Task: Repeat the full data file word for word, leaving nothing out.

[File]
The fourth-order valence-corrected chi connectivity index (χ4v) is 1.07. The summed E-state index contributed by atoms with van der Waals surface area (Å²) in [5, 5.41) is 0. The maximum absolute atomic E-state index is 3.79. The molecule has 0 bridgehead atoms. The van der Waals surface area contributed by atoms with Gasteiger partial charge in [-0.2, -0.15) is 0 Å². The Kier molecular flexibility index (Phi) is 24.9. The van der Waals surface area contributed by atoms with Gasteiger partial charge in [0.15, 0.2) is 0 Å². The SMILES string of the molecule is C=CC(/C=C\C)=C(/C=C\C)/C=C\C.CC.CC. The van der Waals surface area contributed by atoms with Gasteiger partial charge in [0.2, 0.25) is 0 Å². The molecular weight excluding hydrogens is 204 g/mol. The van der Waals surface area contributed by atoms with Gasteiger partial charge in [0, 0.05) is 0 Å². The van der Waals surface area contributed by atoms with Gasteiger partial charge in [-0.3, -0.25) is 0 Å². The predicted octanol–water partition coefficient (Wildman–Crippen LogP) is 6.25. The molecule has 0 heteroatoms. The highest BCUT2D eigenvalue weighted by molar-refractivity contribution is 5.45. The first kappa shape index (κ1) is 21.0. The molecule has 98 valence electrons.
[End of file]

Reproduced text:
The fourth-order valence-corrected chi connectivity index (χ4v) is 1.07. The summed E-state index contributed by atoms with van der Waals surface area (Å²) in [5, 5.41) is 0. The maximum absolute atomic E-state index is 3.79. The molecule has 0 bridgehead atoms. The van der Waals surface area contributed by atoms with Gasteiger partial charge in [-0.2, -0.15) is 0 Å². The Kier molecular flexibility index (Phi) is 24.9. The van der Waals surface area contributed by atoms with Gasteiger partial charge in [0.15, 0.2) is 0 Å². The SMILES string of the molecule is C=CC(/C=C\C)=C(/C=C\C)/C=C\C.CC.CC. The van der Waals surface area contributed by atoms with Gasteiger partial charge in [0.2, 0.25) is 0 Å². The molecular weight excluding hydrogens is 204 g/mol. The van der Waals surface area contributed by atoms with Gasteiger partial charge in [0, 0.05) is 0 Å². The van der Waals surface area contributed by atoms with Gasteiger partial charge in [-0.3, -0.25) is 0 Å². The predicted octanol–water partition coefficient (Wildman–Crippen LogP) is 6.25. The molecule has 0 heteroatoms. The highest BCUT2D eigenvalue weighted by molar-refractivity contribution is 5.45. The first kappa shape index (κ1) is 21.0. The molecule has 98 valence electrons.